Sourced Coffee Farms

Parceiros do Cafe

Parceiros do Café, or Coffee Partners, originates from the Cerrado Mineiro, a Brazilian region which has gained popularity in recent years for its cooperative, sustainable philosophy. The flat highlands of the region makes it particularly favorable for growing coffee, of which Cerrado Mineiro produces 12.7% of Brazil’s entire output.  Nine farmer cooperatives form the Cerrado Mineiro Coffee Growers Federation, an organization whose dedication to traceability and ethics has made it a choice producer in the third-wave coffee world. Every bag of green beans comes with a scannable QR code with information not only about the region, but the specific lot on the farm which the beans were grown. This emphasis on traceability means that you can rest easy knowing that you’re getting the best quality, most ethically sourced beans available on the modern market.

Konang Springs Natural

Nestled in the foothills of Mount Argopuro on the Indonesian Island of Java is the village of Tlogosari, and a community of coffee farmers called the Pokmas Walida Cooperative with an exceptional eye for detail. These coffee beans were dried naturally for sixteen days, requiring stirring hourly during the drying process. Most Indonesian farmers grow coffee alongside other crops, and as a result do not fully understand the processes necessary for creating wonderful coffee. Other farmers might opt for artificial drying processes, for example. Not so for the Pokmas Walida Cooperative. They understand the benefits of the painstaking work required to make great coffee, making this truly a rare find.

Ethiopian Mother Station Washed

There is a washing station on the banks of the Qonqana river, a mill in the Bombe region of Ethiopia which attracts coffee growers from the surrounding area to process and wash their crop. Known as “The Mother Station” by locals, it’s the first and largest project by Daye Bensa Coffee, a company run by brothers Asefa and Mulugeta Dukamo. These beans have been processed at the mother station and were farmed locally. After washing the beans and processing them using environmentally friendly machinery, they are dried in the open air until they are ready to be sold.

Nicaragua La Estrella

“La Estrella” or “The Star” comes from coffee processed by a wet mill of the same name in the Nueva Segovia region of Nicaragua, which is partially a nature reserve. The complex biodiversity of the areas lends itself to a similarly complex flavor profile in this coffee that up until recently has been relatively undiscovered. It was only in 2013 that the mill was built, allowing local growers a way to break into the international market.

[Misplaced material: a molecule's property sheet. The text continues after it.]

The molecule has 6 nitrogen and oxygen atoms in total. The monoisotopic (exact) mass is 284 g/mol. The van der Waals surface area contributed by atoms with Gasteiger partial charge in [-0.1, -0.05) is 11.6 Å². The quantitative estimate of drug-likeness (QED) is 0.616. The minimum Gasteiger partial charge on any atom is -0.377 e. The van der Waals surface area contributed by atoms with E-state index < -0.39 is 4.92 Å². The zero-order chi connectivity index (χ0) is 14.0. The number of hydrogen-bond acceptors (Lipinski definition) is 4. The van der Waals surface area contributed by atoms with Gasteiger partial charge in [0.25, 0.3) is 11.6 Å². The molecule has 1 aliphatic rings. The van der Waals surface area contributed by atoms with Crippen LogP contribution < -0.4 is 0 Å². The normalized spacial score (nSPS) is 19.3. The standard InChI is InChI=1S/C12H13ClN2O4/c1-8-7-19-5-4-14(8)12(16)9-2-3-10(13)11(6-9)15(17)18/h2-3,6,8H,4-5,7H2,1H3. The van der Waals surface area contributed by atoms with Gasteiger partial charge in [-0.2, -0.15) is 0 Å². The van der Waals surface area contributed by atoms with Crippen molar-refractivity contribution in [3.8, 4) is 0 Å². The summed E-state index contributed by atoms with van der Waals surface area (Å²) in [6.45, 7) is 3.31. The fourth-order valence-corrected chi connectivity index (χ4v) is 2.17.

Magia del Campo

In Tolima, Colombia, an organization of coffee growers known as ASOPEP is fighting back against the region’s perception as a violent area unsafe for investors. Together with 275 other members, ASOPEP’s general manager Camilo Enciso has carved out an industry in coffee and is helping to restore a community once racked with violence to become one of the foremost coffee producers in Colombia. ASOPEP crowd-funded protective equipment for its workers when the COVID-19 pandemic began, and continues to provide high quality, specialty farmed coffee to suppliers around the world.


The Morazan region of El Salvador is a land with ancient roots. In a literal sense, the roots of the region’s forests have dug into the fertile ground for thousands of years, resulting in the formation of “cloud forests” high in the region’s mountains. In a cultural sense, the indigenous roots of the Morazan refer to it as Lenca, which translates to “The Land of Abundant Water” in a language which is spoken by very few. These roots, both culturally and ecologically, give rise to some particularly exceptional coffee. Recent encroachments by loggers have threatened deforestation in the region, but farmers have pushed back along with international partners to ensure that this magnificent coffee continues growing.